NLE Resources invites rabbis and educators from around the world to contribute guest posts. Here’s a insightful blog posted, cross-posted from JewishEd.Blogpost.com. It is penned by Rabbi Dr. Aaron Ross, assistant principal at Yavneh Academy, who reflects on a question teachers regularly are asked: What are you doing for the summer?
“What are you doing for the summer?”
I get that question almost daily this time of year. Well-meaning and well-intentioned friends and neighbors, presumably expecting that I will be taking a well-deserved couple of months in some tropical paradise, inevitably inquire about which utopian getaway I will be frequenting from the moment that my students leave the school building until the moment they return at the end of vacation.
Of course, my answer is always something along the lines of:
“Same thing I do the rest of the year – going to work.”
A response which is often greeted with:
“Over the summer?! You work?!”
Now, I don’t think that anyone means to be rude or demeaning. But, in all honesty, it is somewhat baffling to me that people believe that teachers or administrators simply disappear for the summer, giving nary a thought to their career for two months, then somehow return days before school begins, put posters up in their classrooms, check their rosters, and are magically all ready to go. Such a mindset seems of a piece of the thinking that “Those who can’t – teach”, that teaching is somehow the domain of those who lack “real-world” skills and is populated mainly by people looking for good vacations and tuition breaks (yes, we have those as well, but they are not the reason that most people enter the field).
For the benefit of those who are surprised at my annual response, a quick sampling of the many and varied professional activities that take up an educator’s summer in this day and age:
Preparing classes. This is number one on the list for virtually everyone. Well-constructed lessons, the type that you want your child to receive, are exactly that – constructed. And construction takes time, time that does not really exist during the school year. Summer allows a teacher the time to reflect on what he or she has done, what needs tweaking, what needs reinventing, and what needs to be scrapped. Thinking about ways to differentiate, enrich, and remediate classes so as to reach all learning, and creating ample materials for all situations, all takes time.
Innovating. As education moves more and more into a digital existence, teachers have to take what they have been doing and re-imagine it through the prism of technology. Taking time to learn several new iPad apps or online sites and then figuring how to integrate them into the classroom is a task that requires the time to experiment, evaluate, revise, and experiment again.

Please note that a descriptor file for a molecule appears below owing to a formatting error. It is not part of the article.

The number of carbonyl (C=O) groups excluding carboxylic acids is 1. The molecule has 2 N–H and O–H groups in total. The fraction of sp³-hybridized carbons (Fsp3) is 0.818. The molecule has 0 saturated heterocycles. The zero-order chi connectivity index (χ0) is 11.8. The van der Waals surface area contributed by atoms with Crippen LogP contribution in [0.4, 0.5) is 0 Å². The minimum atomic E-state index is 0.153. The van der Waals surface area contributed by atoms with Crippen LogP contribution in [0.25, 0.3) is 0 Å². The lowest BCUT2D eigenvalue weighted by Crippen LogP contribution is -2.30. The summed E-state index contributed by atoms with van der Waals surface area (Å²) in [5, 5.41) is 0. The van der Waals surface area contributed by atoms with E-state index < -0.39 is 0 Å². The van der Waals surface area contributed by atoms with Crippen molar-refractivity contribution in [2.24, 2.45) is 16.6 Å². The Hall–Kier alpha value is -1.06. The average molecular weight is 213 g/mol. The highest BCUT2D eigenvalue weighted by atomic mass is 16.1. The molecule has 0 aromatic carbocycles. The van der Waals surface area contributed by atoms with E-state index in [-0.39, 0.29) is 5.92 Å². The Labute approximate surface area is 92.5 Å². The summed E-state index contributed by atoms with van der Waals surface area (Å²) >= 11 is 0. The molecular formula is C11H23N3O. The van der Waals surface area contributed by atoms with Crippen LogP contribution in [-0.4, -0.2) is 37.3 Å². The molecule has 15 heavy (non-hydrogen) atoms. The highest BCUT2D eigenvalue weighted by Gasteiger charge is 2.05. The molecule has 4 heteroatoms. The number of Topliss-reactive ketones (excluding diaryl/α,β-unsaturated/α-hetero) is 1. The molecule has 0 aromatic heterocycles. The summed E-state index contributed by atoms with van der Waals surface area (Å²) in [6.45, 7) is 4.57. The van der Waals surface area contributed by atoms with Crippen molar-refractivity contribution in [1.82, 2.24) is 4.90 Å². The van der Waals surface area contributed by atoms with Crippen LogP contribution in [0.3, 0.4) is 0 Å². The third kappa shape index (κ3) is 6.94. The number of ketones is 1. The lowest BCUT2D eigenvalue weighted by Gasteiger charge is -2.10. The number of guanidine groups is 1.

Professional Development. Don’t you hate it when your kids have the day off because the teachers have “Professional Development days”? In other jobs, that is called going to conferences, and it is common and expected in most fields. Thankfully, many such conferences in education, from one-day seminars to week-long confabs (such as the just concluded Problem Based Learning Conference http://pblworld.org/ and the International Society for Technology in Education Conference http://www.isteconference.org/2013/about_us/) take place over the summer, allowing for maximum participation with minimum classroom disruption.
Nuts and bolts. When your child returns to school in late summer, chances are he will have a schedule fully laid out for him. You will probably also receive all sorts of communication from the school over the summer about a wide range of small and not-so-small details that need attention. A full slate of activities, events, and programs will likely unfold as the year goes on. One guess when all of that gets planned.
There is no question that the summer is more relaxing for teachers. There are no classes, we set our own schedules (more or less), and the stress level is way down. To gain some perspective, think about students as clients and compare teachers to lawyers. A lawyer prepares and researches countless hours when working on a case, but only spends part of that time working directly with the clients. A teacher needs to do the same thing, but also needs to spend most hours during the day working directly with her clients. So when does the research time come? Right now, in one long stretch. We do not have the luxury of meeting with our clients only once a week and spending the rest of the week preparing for those meetings.
Every industry has its own calendrical cadences, and ours calls for ten frenetic months, followed by a two month period where we can collect ourselves, reflect, and plan for the future. Is summer relatively restful for educators? No question about it.
Are we on vacation for all of that time? Not at all. It’s time for people to stop being surprised about that.